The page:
His pillar of strength
“We were putting up decorative lights for the wedding,” relates Gurmit, 58, when we sit down for a coffee at her Damansara Heights, Kuala Lumpur, home.
“The bell rang around midnight and I thought it was him. Instead of seeing my husband at the door, it was the taxi driver. He was frantically shouting, ‘Sudah langgar YB. Sudah langgar!’ (YB has been hit).
“I ran to the car and Karpal was lying inside face down. He said his back was hurt. I pulled him out while my eldest son Jagdeep carried his body from the other end. It must have been God who guided our hands as we carried him out because one wrong move and Karpal would have been even more seriously injured.
“I was initially relieved that Karpal was still talking. Until he asked me, ‘Where are my hands?’ That was when I realised he couldn’t feel his body.”
Karpal’s accident was headlines in the local press but no one suspected that he had been so severely injured. Reports merely said he had suffered “neck injuries”. Throughout his hospitalisation, Gurmit remained by his side.
Sangeet's wedding was postponed to Jan 1 this year. She had wanted her father to give her away but it was not to be. Her four brothers helped organise the traditional Punjabi wedding, which lasted nearly a week. Eldest sibling Jagdeep gave her away.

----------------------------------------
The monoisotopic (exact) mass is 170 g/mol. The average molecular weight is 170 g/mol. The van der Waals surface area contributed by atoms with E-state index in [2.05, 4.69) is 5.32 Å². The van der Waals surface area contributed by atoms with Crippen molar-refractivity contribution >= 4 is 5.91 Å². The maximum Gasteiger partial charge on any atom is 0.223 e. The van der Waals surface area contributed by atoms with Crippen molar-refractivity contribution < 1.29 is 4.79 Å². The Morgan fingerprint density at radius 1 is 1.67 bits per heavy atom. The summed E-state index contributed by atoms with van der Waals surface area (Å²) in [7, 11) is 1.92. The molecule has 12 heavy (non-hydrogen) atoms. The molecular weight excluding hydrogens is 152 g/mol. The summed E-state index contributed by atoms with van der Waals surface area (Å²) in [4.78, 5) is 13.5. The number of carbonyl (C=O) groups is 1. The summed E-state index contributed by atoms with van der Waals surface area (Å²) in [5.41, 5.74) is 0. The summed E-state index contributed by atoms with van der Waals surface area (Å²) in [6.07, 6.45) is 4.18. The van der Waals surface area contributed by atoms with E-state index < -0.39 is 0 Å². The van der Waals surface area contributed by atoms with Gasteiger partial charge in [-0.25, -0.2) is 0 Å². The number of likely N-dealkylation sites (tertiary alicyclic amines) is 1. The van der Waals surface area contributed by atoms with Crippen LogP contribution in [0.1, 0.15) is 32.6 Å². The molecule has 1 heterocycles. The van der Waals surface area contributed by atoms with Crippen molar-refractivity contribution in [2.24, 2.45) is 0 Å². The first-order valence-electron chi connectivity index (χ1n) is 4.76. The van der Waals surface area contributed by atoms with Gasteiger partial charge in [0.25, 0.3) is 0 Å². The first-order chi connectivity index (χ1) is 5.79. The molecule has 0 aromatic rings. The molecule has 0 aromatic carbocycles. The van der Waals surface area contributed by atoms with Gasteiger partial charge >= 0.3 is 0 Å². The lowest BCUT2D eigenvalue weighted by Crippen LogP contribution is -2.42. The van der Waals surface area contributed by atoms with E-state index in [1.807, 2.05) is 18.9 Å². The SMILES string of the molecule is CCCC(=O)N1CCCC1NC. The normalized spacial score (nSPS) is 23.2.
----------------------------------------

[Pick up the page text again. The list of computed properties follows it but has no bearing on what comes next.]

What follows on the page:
“Do you know I never really sat down to think about the whole situation?” says Gurmit. “I’ve become so busy – the nights I keep awake and the days I am running around. Deep inside I really don’t know what I feel.
But there were times I was so overwhelmed with frustration and misery that I got into my car and just drove around and around where I cried and cried.”
Compared to 1987 when Karpal was detained for 15 months under the Internal Security Act, Gurmit says his present situation was “unimaginable”.
“It is something you can’t even fight against, I can only pray. When he was in detention, he could walk, I could visit him, speak and fight for his freedom. Who can I speak to now? As they say, anyone can make big plans, but only God can implement them.”
Gurmit is particularly affected by Karpal’s helplessness.